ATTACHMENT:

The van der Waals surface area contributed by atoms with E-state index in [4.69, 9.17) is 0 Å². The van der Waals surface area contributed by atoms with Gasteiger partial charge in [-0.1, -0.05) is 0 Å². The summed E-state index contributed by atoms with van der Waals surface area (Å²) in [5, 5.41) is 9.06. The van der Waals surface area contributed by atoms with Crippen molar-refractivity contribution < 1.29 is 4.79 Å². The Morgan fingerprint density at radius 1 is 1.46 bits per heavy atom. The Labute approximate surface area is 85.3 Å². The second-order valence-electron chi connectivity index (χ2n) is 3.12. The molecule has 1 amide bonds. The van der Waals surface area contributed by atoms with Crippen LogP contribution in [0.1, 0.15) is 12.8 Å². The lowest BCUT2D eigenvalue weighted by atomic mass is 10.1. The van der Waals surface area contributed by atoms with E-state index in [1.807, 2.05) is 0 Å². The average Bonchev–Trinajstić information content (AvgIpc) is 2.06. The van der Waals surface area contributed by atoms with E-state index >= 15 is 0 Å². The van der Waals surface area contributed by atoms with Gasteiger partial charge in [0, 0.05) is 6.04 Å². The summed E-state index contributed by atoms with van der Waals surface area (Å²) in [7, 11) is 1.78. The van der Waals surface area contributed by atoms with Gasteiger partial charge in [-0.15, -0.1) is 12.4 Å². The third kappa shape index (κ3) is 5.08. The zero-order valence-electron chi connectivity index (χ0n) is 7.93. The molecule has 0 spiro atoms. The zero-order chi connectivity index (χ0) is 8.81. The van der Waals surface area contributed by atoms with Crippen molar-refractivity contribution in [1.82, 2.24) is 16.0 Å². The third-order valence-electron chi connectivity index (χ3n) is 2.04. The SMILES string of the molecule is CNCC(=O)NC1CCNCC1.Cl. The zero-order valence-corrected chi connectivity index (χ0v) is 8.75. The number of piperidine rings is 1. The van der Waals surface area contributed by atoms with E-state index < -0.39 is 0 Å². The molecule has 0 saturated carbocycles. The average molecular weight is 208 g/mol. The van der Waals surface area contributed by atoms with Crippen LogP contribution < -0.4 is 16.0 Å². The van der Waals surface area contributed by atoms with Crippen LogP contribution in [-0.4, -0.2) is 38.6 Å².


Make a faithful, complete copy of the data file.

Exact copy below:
The van der Waals surface area contributed by atoms with E-state index in [4.69, 9.17) is 0 Å². The van der Waals surface area contributed by atoms with Gasteiger partial charge in [-0.1, -0.05) is 0 Å². The summed E-state index contributed by atoms with van der Waals surface area (Å²) in [5, 5.41) is 9.06. The van der Waals surface area contributed by atoms with Crippen molar-refractivity contribution < 1.29 is 4.79 Å². The Morgan fingerprint density at radius 1 is 1.46 bits per heavy atom. The Labute approximate surface area is 85.3 Å². The second-order valence-electron chi connectivity index (χ2n) is 3.12. The molecule has 1 amide bonds. The van der Waals surface area contributed by atoms with Crippen LogP contribution in [0.1, 0.15) is 12.8 Å². The lowest BCUT2D eigenvalue weighted by atomic mass is 10.1. The van der Waals surface area contributed by atoms with E-state index in [1.807, 2.05) is 0 Å². The average Bonchev–Trinajstić information content (AvgIpc) is 2.06. The van der Waals surface area contributed by atoms with E-state index >= 15 is 0 Å². The van der Waals surface area contributed by atoms with Gasteiger partial charge in [0, 0.05) is 6.04 Å². The summed E-state index contributed by atoms with van der Waals surface area (Å²) in [7, 11) is 1.78. The van der Waals surface area contributed by atoms with Gasteiger partial charge in [-0.15, -0.1) is 12.4 Å². The third kappa shape index (κ3) is 5.08. The zero-order valence-electron chi connectivity index (χ0n) is 7.93. The molecule has 0 spiro atoms. The zero-order chi connectivity index (χ0) is 8.81. The van der Waals surface area contributed by atoms with Crippen molar-refractivity contribution in [1.82, 2.24) is 16.0 Å². The third-order valence-electron chi connectivity index (χ3n) is 2.04. The SMILES string of the molecule is CNCC(=O)NC1CCNCC1.Cl. The zero-order valence-corrected chi connectivity index (χ0v) is 8.75. The number of piperidine rings is 1. The van der Waals surface area contributed by atoms with E-state index < -0.39 is 0 Å². The molecule has 0 saturated carbocycles. The average molecular weight is 208 g/mol. The van der Waals surface area contributed by atoms with Crippen LogP contribution < -0.4 is 16.0 Å². The van der Waals surface area contributed by atoms with Crippen LogP contribution in [-0.4, -0.2) is 38.6 Å².